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Gulftainer’s Peter Richards and Port Canaveral CEO John Walsh run damage control after 1776 Channel exposes report by Iraqi electronic newspaper Al-aalem Al-jadeed

By Alan Jones | June 12, 2015

Umm Qasr Port administrative office, Iraq
Umm Qasr Port administrative office, Iraq

(1776 Channel) Peter Richards of Gulftainer’s GT USA and Port Canaveral CEO John Walsh continued today to run damage control on a recent report by Iraqi electronic newspaper Al-aalem Al-jadeed that whistleblowers from Iraq’s port authority offices in Basra, Iraq claim that Gulftainer shipped weapons to Iranian-backed terrorist militias the Badr Brigades and Asaeib Ahl al-Haq (AAH).

1776 Channel was the first American media organization to bring attention to the Iraqi media report.

1776 Channel made contact with a former senior official from a coalition embassy in Iraq, who verified that the Iraqi report, published in Arabic, claims that Iraqi port authority whistleblowers are pointing the finger at Gulftainer Ltd.’s Umm Qasr Port container terminal operations, claiming that the company moved weapons to Shiite militias.

Richards and Walsh appeared to be careful not to bring attention to the fact that the report originated in Iraqi media.

Richards and Walsh also appear to have been careful not to publicly mention 1776 channel, which would direct the public over to the actual news story, which includes several links to Al-aalem Al-jadeed.

By not actually mentioning the source of the story, Gulftainer and Port Canaveral officials are likely trying to steer the narrative and scare the public away from reading about the story. Walsh has instead chosen to lower himself and the Canaveral Port Authority to hurling insults at members of the Florida community surrounding the port and other citizens across the nation who have done nothing more than express security concerns about Gulftainer.

Walsh labeled activists in his own Florida community who are attempting to bring attention to 1776 Channel’s coverage of the Iraqi report as “racists” who are engaging in “profiling”.

Walsh got in front of a Central Florida News 13 camera and appeared to attack citizens who tried to bring attention to the 1776 Channel coverage of the Iraqi reports:

“To have members of our community say things that are inappropriate, racist and profiling. To me, that’s not OK.” – Port Canaveral Authority CEO John Walsh

Is Walsh basically calling the whistleblowers in Iraq who reportedly made the allegations racists? That is where the report originated.

The whistleblowers could have been Sunni port officials fearful that Shiite militias will use the weapons against Sunni civilians, or who afraid that parts of Iraq may fall to Iran. That is not clear at this time. Would such whistleblowing by Sunni port officials against Gulftainer and Shiite militias be considered “racist” by Walsh?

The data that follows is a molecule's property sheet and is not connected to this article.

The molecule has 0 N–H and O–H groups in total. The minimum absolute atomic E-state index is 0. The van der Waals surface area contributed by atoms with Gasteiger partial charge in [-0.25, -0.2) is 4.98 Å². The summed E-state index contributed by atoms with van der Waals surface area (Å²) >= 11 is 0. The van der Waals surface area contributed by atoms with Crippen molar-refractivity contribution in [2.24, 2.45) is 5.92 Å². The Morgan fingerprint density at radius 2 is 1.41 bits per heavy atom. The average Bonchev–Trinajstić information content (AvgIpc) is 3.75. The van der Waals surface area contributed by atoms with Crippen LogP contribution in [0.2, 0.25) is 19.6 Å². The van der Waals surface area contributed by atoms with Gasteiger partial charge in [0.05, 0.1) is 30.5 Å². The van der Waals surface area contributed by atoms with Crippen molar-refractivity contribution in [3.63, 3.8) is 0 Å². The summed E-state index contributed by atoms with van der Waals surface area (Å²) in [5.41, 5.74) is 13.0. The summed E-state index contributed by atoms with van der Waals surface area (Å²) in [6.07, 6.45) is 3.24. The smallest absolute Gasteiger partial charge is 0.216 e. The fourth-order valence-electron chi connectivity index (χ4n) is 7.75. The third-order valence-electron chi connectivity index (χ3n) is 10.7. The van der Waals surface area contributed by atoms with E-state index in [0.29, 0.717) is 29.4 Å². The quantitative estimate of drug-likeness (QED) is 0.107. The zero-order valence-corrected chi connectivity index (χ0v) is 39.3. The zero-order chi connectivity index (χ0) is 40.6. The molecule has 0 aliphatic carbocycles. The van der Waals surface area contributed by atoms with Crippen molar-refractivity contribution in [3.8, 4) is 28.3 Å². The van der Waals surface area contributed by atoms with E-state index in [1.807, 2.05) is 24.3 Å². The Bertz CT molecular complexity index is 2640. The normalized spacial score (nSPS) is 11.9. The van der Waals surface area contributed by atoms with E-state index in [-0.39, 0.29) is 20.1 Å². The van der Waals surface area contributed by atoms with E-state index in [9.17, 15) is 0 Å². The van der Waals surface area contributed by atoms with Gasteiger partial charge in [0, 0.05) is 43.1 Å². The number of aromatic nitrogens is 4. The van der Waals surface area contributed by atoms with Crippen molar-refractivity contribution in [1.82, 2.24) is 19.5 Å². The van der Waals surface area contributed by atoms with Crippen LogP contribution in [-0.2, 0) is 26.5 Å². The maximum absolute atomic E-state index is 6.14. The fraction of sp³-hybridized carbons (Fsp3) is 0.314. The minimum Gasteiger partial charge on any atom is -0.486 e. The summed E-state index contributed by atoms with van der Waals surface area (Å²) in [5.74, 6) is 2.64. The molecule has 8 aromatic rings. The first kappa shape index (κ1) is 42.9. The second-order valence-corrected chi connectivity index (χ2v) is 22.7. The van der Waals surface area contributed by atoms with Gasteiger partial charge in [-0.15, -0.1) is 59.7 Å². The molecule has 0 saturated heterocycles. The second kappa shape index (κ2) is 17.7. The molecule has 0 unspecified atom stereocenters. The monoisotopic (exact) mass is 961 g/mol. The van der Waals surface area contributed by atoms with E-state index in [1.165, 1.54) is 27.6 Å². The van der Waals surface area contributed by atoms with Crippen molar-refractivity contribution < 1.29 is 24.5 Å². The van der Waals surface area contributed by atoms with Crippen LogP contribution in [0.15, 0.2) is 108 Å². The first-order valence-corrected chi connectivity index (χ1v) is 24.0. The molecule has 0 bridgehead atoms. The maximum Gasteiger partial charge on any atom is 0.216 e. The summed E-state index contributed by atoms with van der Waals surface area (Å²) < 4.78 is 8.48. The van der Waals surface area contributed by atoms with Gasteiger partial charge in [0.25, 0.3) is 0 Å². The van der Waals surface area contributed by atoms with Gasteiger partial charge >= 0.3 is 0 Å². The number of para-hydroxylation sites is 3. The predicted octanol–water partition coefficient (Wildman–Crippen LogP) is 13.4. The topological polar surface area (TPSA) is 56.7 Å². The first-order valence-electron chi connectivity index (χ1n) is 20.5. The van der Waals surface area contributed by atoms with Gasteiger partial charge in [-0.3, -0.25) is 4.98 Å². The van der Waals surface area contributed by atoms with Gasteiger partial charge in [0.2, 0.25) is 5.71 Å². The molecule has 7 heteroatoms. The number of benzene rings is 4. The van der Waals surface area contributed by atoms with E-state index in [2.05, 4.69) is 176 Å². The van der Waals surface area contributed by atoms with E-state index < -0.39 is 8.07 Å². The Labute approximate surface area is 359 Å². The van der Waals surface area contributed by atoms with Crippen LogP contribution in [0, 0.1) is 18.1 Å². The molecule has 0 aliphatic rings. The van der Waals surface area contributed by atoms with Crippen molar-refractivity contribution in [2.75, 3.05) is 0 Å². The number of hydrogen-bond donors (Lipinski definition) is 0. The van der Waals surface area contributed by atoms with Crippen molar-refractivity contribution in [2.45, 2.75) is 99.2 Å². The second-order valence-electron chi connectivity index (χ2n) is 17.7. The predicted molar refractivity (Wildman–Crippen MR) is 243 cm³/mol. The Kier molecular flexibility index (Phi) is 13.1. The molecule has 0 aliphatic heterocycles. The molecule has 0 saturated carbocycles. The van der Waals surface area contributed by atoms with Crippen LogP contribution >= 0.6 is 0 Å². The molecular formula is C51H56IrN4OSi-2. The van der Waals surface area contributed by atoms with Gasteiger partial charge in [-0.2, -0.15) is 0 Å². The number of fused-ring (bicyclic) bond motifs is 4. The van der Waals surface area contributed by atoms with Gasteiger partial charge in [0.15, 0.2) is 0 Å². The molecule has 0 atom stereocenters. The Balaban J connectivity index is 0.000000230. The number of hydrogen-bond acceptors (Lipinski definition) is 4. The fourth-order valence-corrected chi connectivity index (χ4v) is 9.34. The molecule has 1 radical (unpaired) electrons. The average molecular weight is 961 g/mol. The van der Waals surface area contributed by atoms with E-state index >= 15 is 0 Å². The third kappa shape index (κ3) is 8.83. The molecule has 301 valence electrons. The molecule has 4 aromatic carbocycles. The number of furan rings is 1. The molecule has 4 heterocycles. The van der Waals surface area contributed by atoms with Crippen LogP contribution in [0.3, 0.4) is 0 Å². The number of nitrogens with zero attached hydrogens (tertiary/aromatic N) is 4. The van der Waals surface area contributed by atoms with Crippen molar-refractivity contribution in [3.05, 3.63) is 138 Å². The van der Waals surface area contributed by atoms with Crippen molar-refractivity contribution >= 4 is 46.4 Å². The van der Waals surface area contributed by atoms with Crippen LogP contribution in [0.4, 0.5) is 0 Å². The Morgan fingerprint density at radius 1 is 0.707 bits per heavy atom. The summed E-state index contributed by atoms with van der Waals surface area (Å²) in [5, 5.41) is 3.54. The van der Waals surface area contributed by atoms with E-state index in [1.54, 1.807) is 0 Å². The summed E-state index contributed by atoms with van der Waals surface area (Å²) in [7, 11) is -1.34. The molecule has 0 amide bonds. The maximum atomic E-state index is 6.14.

Would it be “racist”, using CEO Walsh’s free speech yardstick, for the family of a U.S. soldier, Marine, airman or sailor killed by the Badr Brigades during Operation Iraqi Freedom to ask if Gulftainer later shipped weapons to that organization?

“Racist” is an easy term to throw around. The Obama administration has used it often to quell criticism of it’s abuses of power.

Saul Alinksy’s Rule #5 from “Rules for Radicals”:

Rule #5: “Ridicule is man’s most potent weapon.” There is no defense. It’s irrational. It’s infuriating. It also works as a key pressure point to force the enemy into concessions. – Saul Alinski, Rules for Radicals

Gulftainer’s Peter Richards simply referred to the reports of links between Gulftainer and terrorism as “garbage.”

“The garbage that they put about us being linked to terrorist groups, where do they come off?” – Peter Richards, Gulftainer, GT USA

Is Richards referring to the report in Al-aalem Al-jadeed as “garbage”? Is Richards referring to claims reportedly made by Iraqi port officials in Basra as “garbage”?

The strategy of Gulftainer, which Florida-based public relations firm Wragg & Casas Strategic Communications, as well as Port Canaveral officials, appears to be to attack the American messengers while keeping the public and local media outlets too distracted to focus on the original reports from Iraq.

Wragg & Casas Strategic Communications cannot simply delete the article published in February by Al-aalem Al-jadeed. That train has already left the station.

Screenshot of story about Iraq's Port of Basra published by
Screenshot of story about Iraq’s Umm Qasr Port published by

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